William W. Hurst
Law Office of William W. Hurst, LLC
50 S. Meridian St., Suite 600, Indianapolis, IN 46204
I have found after many years of practice that it is not always predictable which clients who have suffered injuries in an accident will continue to experience pain in the future and sometimes permanently. For many victims pain can last long after an accident. Chronic pain often significantly alters a person’s ability to participate in everyday activities and enjoy their life. Chronic Pain Syndrome includes symptoms of sleep interruption, depression, anxiety, headaches, migraines, etc. There are several types of chronic pain. Somatic pain is pain from the outer body such as the skin and muscles; and visceral pain is pain from the internal organs. This type of pain is easily treated and improves quickly with treatment. Another type of chronic pain is “bone pain”. While bruises and fractures are usually temporary you can have osteoporosis or arthritic disease of the bone which can create chronic pain and difficult to treat. Read the full Emedicinehealth article here.
Chronic pain is pain that persists over a period of six months or longer and typically results from long standing medical conditions or damage to the body. Chronic pain generally prevents a person from engaging in normal activities, causes decreased general strength and negatively affects the quality of a persons’ life. Common sources of chronic pain include personal injuries, headaches, back aches, joint pain due to arthritis, sinus pain, tendonitis, over-use injuries such as carpal tunnel and the like. Chronic pain of course can occur from a number of diseases such as cancer. The emotional side of pain often includes insomnia, depression, mood changes, fatigue, loss of interest, and loss of enjoyment. The goal in treating pain is to diminish or eliminate the pain. Unfortunately many illnesses do not have known cures. In the treatment of these chronic conditions the goal is to diminish and modulate pain so the person may live as normally as possible.
The duration and degree of pain following a physical injury may be unrelated to the severity of the injury. In various studies it has been found that among patients who develop chronic pain a history of relatively minor trauma is common. Chronic pain often involves dysfunctional features not explained by physical pathology. Psychological factors are considered important in determining why some people suffer chronic pain and others do not. These psychological factors may include pre-existing depression, hypochondriosis, medicine dependence, and various situational factors. A true psychological assessment is often difficult as there are a lack of studies of chronic pain disorder in these victims despite the relative importance in terms of disability resulting in cases where a person suffers long term pain from an accident that the claimant is faking because of litigation advantages. In some instances chronic pain may be supported by a learned behavior syndrome beginning with an injury causing pain. The pain behavior is then rewarded externally by getting attention from the family, health professionals, medication compensation, and time off from work; or internal factors such as relief of guilt, sexual demands and responsibilities. Thus some people react differently to an injury than others and as a result or reward may continue with pain for long periods of time.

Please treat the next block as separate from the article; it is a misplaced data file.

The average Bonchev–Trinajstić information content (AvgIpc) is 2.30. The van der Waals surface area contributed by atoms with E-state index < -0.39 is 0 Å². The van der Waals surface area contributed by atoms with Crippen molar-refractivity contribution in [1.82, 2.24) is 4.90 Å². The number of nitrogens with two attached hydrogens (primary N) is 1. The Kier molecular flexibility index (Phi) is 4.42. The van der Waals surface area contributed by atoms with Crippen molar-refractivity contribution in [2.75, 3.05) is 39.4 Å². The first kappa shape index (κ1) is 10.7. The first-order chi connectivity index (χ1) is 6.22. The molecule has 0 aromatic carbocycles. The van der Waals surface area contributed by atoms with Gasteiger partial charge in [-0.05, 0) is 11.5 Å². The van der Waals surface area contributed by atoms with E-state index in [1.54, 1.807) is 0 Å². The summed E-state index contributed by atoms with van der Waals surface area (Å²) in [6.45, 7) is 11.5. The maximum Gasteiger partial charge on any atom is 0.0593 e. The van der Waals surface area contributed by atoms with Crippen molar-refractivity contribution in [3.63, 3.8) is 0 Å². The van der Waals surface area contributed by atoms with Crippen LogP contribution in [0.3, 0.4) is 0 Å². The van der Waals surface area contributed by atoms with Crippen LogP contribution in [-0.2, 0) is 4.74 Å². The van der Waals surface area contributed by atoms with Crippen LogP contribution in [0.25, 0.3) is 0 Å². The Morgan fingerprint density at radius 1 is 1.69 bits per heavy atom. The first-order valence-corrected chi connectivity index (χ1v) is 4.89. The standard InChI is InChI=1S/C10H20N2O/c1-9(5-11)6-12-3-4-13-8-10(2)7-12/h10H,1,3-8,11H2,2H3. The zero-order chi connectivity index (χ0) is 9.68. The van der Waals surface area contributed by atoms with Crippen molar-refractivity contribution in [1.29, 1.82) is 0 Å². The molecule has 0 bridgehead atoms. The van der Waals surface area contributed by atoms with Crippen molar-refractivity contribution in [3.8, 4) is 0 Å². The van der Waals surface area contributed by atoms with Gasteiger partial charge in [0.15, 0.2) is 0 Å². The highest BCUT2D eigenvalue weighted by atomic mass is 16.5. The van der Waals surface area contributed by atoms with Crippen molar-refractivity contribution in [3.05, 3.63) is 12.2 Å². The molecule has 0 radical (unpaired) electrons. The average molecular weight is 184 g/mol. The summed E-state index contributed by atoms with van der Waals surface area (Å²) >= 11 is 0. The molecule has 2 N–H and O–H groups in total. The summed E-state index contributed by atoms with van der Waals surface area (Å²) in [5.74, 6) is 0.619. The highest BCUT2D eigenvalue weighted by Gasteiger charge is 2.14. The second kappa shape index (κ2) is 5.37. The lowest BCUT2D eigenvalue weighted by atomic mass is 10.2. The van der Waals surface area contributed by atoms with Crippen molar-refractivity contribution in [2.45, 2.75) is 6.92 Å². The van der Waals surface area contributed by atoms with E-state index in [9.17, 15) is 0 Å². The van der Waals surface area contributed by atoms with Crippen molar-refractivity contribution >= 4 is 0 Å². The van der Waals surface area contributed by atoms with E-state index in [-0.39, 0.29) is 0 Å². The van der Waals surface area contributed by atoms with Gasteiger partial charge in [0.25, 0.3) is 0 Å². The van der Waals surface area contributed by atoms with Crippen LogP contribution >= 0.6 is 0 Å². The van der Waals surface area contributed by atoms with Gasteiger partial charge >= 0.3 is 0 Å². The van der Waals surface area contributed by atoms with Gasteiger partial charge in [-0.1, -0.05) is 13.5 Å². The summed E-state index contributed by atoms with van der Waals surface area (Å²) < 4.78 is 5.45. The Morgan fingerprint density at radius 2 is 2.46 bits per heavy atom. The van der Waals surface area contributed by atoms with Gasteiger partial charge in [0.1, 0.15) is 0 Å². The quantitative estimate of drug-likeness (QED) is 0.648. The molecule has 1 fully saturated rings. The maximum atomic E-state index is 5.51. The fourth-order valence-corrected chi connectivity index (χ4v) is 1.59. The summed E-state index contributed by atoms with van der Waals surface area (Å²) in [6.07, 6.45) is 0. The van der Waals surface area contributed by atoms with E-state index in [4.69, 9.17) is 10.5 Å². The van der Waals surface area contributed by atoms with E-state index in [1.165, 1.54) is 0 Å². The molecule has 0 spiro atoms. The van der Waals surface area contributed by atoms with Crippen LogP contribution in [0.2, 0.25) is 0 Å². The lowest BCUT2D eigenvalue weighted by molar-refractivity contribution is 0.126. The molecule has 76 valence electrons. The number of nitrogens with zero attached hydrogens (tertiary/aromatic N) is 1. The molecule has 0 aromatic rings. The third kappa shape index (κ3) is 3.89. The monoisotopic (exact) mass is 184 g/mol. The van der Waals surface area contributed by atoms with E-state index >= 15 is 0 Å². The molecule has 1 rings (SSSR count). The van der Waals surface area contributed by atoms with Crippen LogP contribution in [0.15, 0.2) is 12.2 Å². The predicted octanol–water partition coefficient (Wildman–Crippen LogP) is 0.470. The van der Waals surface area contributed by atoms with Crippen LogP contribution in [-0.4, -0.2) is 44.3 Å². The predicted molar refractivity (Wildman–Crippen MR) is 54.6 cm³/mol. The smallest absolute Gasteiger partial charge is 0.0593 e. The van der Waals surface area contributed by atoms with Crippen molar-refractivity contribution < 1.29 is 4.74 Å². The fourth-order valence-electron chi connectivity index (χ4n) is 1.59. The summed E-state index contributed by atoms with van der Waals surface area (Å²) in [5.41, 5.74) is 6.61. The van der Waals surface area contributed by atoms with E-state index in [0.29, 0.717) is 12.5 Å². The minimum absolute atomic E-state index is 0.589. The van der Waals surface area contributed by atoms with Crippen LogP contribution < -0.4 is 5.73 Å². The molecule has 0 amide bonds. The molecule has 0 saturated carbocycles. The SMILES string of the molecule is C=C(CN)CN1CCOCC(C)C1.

Even in cases where litigation has influenced pain behaviors, it should be emphasized that the pain experienced by the litigant is very real, and is experienced as discomfort by the patient in the same way as any other pain. This is true as a “learned behavior syndrome” operates on an unconscious level and is not deliberate. These patients (usually plaintiffs in a personal injury case) do not choose to be in pain no matter what the payoff in terms of psychological or personal benefit. They should therefore be accorded the same attention and medical care as any patient suffering from any other painful condition. There is no proven or comprehensive treatment for any primary care patients with medically unexplained symptoms. The care and treatment must be “tailored” for each individual patient. These include relaxation methods, antidepressants, analgesics and non-steroidal anti-inflammatory drugs, TENS units, physiotherapy, psychotherapy, vocational therapy, and nerve blocks for chronic back and spine pain. Despite the treatment the prognosis invariably for chronic pain treatment is often poor but improvement is possible with suitable support and management. Read More about Chronic Pain Syndrome